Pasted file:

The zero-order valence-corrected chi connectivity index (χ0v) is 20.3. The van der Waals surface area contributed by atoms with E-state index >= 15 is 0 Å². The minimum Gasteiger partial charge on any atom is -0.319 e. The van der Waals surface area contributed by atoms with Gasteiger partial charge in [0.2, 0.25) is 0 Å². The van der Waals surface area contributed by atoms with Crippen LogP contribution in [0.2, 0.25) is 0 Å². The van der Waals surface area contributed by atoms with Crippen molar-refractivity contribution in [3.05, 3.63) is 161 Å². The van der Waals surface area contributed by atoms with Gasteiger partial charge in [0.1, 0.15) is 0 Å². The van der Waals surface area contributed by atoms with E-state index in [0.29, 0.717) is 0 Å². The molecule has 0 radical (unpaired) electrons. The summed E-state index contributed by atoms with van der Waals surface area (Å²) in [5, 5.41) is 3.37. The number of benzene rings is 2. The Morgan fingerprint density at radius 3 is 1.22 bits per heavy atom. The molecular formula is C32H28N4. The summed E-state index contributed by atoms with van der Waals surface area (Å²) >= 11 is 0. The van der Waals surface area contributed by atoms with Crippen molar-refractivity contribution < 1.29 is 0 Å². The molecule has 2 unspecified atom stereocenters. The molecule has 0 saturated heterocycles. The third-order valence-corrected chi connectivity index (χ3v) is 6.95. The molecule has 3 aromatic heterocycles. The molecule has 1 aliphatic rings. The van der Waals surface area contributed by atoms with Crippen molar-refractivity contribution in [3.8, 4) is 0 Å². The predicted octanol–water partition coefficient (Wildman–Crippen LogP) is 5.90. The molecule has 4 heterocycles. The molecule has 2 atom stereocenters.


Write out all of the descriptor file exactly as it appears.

The zero-order valence-corrected chi connectivity index (χ0v) is 20.3. The van der Waals surface area contributed by atoms with E-state index >= 15 is 0 Å². The minimum Gasteiger partial charge on any atom is -0.319 e. The van der Waals surface area contributed by atoms with Gasteiger partial charge in [0.2, 0.25) is 0 Å². The van der Waals surface area contributed by atoms with Crippen LogP contribution in [0.2, 0.25) is 0 Å². The van der Waals surface area contributed by atoms with Crippen molar-refractivity contribution in [3.05, 3.63) is 161 Å². The van der Waals surface area contributed by atoms with Gasteiger partial charge in [0.1, 0.15) is 0 Å². The van der Waals surface area contributed by atoms with E-state index in [0.29, 0.717) is 0 Å². The molecule has 0 radical (unpaired) electrons. The summed E-state index contributed by atoms with van der Waals surface area (Å²) in [5, 5.41) is 3.37. The number of benzene rings is 2. The Morgan fingerprint density at radius 3 is 1.22 bits per heavy atom. The molecular formula is C32H28N4. The summed E-state index contributed by atoms with van der Waals surface area (Å²) >= 11 is 0. The van der Waals surface area contributed by atoms with Crippen molar-refractivity contribution < 1.29 is 0 Å². The molecule has 2 unspecified atom stereocenters. The molecule has 0 saturated heterocycles. The third-order valence-corrected chi connectivity index (χ3v) is 6.95. The molecule has 3 aromatic heterocycles. The molecule has 1 aliphatic rings. The van der Waals surface area contributed by atoms with Crippen molar-refractivity contribution in [3.8, 4) is 0 Å². The predicted octanol–water partition coefficient (Wildman–Crippen LogP) is 5.90. The molecule has 4 heterocycles. The molecule has 2 atom stereocenters.